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December 2007 Off the Wire . . .

 

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New Drug Offers Potential For Restoration Of Lost Function In MS Patients
Main Category: Multiple Sclerosis News
Article Date: 10 Oct 2007 - 7:00 PDT


Accentia Biopharmaceuticals announces that it met with the Food and Drug Administration (FDA) on September 26, 2007 for a scheduled pre-Investigational New Drug (pre-IND) meeting on Revimmune™. The FDA has indicated its support for Accentia to submit an IND for a pivotal Phase 3 randomized controlled, multi-center clinical trial of Revimmune, the company's potential therapeutic for refractory, relapsing-remitting Multiple Sclerosis (MS). The FDA indicated that they support the proposed submission from Accentia and that they are in overall agreement with the proposed design of the Accentia clinical program.

The Revimmune MS study will enroll subjects in a one-year study comparing baseline disability to disability at month 12 with an interim data analysis. After consultation with the FDA on the design of the trial, it was agreed that the primary endpoint will be recovery of lost function and that this unique study will be done under a special protocol assessment (SPA). Accentia will proceed diligently with submission of the IND under a SPA and of an application for Fast Track status, and currently projects commencement of the Phase 3 study in the first half of 2008. A Special Protocol Assessment is a declaration from the Food and Drug Administration that a proposed Phase 3 trial 's design, clinical endpoints, and statistical analyses are acceptable for FDA approval. All prior approved therapeutics suppress rather than eliminate autoimmunity and they have used the more limited indication of a reduction in the rate of progression of disability as their primary endpoint, not a reduction in disability as for Revimmune.

Revimmune is the first drug to propose restoration of lost function in MS patients. Using a patent-pending, ultra-high intensity, short-course of an intravenous formulation of cyclophosphamide, Revimmune is intended to "reboot" a patient's immune system, thereby eliminating autoimmunity, whereas current therapies, including oral cyclophosphamide, are used chronically to attempt to suppress the inflammation of autoimmunity. Based on long-term follow-up with patients that showed complete remissions in previous studies, there is substantial evidence that Revimmune has the potential to cure cases of severe refractory autoimmune diseases, including aplastic anemia and myasthenia gravis. Revimmune uses a drug approved for other indications at other doses.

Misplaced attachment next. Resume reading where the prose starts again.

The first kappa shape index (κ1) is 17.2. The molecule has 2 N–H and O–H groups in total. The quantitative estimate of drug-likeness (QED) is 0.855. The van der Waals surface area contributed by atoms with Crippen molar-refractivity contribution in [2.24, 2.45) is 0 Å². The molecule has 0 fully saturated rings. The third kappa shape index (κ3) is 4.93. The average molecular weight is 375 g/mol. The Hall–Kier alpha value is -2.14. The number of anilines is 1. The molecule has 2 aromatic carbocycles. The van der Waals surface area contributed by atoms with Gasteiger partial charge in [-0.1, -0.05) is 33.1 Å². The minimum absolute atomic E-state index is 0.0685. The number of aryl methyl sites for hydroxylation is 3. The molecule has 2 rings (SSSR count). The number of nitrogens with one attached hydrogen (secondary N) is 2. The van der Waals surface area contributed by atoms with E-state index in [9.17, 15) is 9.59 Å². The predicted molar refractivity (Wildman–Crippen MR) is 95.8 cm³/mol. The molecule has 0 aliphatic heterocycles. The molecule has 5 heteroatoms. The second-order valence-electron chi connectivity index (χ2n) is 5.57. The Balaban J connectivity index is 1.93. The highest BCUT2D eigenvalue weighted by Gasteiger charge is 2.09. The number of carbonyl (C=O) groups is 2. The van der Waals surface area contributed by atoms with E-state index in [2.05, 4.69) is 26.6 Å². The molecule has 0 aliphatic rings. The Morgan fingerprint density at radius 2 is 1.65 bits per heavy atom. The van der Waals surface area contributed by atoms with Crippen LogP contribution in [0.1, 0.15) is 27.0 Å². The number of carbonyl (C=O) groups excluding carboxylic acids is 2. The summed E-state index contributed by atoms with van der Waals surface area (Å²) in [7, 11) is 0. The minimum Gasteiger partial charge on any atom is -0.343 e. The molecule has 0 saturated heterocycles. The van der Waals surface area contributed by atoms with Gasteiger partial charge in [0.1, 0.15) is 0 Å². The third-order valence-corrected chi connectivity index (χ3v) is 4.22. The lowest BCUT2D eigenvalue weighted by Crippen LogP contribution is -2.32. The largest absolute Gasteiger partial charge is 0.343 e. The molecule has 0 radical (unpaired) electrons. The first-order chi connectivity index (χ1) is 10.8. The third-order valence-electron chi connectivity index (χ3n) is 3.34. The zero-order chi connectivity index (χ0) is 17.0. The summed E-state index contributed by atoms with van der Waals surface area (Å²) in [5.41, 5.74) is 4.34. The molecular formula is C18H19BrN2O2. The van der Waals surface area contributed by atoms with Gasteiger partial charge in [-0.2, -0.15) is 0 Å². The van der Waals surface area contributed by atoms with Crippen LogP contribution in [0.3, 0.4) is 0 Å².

Developed by Dr. Richard Jones, Dr. Robert Brodsky, and colleagues at the Johns Hopkins University School of Medicine, Revimmune temporarily eliminates peripheral immune cells, including the immune cells causing the autoimmunity, while selectively sparing hematopoeitic stem cells in the bone marrow. Investigators at Johns Hopkins discovered that stem cells are unique in having high levels of a particular protective enzyme that can be measured in advance of therapy, which makes them impervious to Revimmune, and allows the surviving stem cells to give rise to a new immune system over two to three weeks. The newly reconstituted peripheral immune system typically lacks the misdirected immunity to self-antigens, which is characteristic of autoimmune diseases.

Revimmune can be administered as an inpatient or outpatient infusion for four hours per day for four consecutive days. The treatment is intended to allow patients to recover at home while their immune system reconstitutes itself over a two to three week period. Revimmune includes a risk management program to enhance patient safety by ensuring appropriate patient selection, supportive care, and tracking of outcomes data. The principal investigator for the Phase 2 study with Revimmune at Johns Hopkins University School of Medicine is Dr. Douglas Kerr, associate professor of neurology. The co-principal investigators on this study are Dr. Daniel Drachman, Dr. Robert Brodsky, and Dr. Adam Kaplin. The National Multiple Sclerosis Society has supported the clinical protocol at Johns Hopkins University

 

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